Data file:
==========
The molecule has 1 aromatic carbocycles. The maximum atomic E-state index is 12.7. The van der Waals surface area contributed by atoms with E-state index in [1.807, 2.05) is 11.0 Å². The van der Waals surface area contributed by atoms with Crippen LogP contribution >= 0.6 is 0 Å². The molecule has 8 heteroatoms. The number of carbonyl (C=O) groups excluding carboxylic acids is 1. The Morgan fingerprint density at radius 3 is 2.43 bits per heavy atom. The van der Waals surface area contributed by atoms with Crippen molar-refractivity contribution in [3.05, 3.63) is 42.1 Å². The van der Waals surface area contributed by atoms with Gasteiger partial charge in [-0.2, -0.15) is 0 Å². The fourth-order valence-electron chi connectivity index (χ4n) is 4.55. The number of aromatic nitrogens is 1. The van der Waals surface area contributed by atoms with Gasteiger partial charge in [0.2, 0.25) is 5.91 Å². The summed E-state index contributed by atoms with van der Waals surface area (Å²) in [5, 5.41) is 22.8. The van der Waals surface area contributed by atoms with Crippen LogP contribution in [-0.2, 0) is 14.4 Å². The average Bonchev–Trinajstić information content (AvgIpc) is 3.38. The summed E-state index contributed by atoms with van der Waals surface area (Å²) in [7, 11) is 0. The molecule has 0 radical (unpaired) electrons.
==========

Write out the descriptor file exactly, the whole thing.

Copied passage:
The molecule has 1 aromatic carbocycles. The maximum atomic E-state index is 12.7. The van der Waals surface area contributed by atoms with E-state index in [1.807, 2.05) is 11.0 Å². The van der Waals surface area contributed by atoms with Crippen LogP contribution >= 0.6 is 0 Å². The molecule has 8 heteroatoms. The number of carbonyl (C=O) groups excluding carboxylic acids is 1. The Morgan fingerprint density at radius 3 is 2.43 bits per heavy atom. The van der Waals surface area contributed by atoms with Crippen molar-refractivity contribution in [3.05, 3.63) is 42.1 Å². The van der Waals surface area contributed by atoms with Gasteiger partial charge in [-0.2, -0.15) is 0 Å². The fourth-order valence-electron chi connectivity index (χ4n) is 4.55. The number of aromatic nitrogens is 1. The van der Waals surface area contributed by atoms with Gasteiger partial charge in [0.2, 0.25) is 5.91 Å². The summed E-state index contributed by atoms with van der Waals surface area (Å²) in [5, 5.41) is 22.8. The van der Waals surface area contributed by atoms with Crippen LogP contribution in [-0.2, 0) is 14.4 Å². The average Bonchev–Trinajstić information content (AvgIpc) is 3.38. The summed E-state index contributed by atoms with van der Waals surface area (Å²) in [7, 11) is 0. The molecule has 0 radical (unpaired) electrons.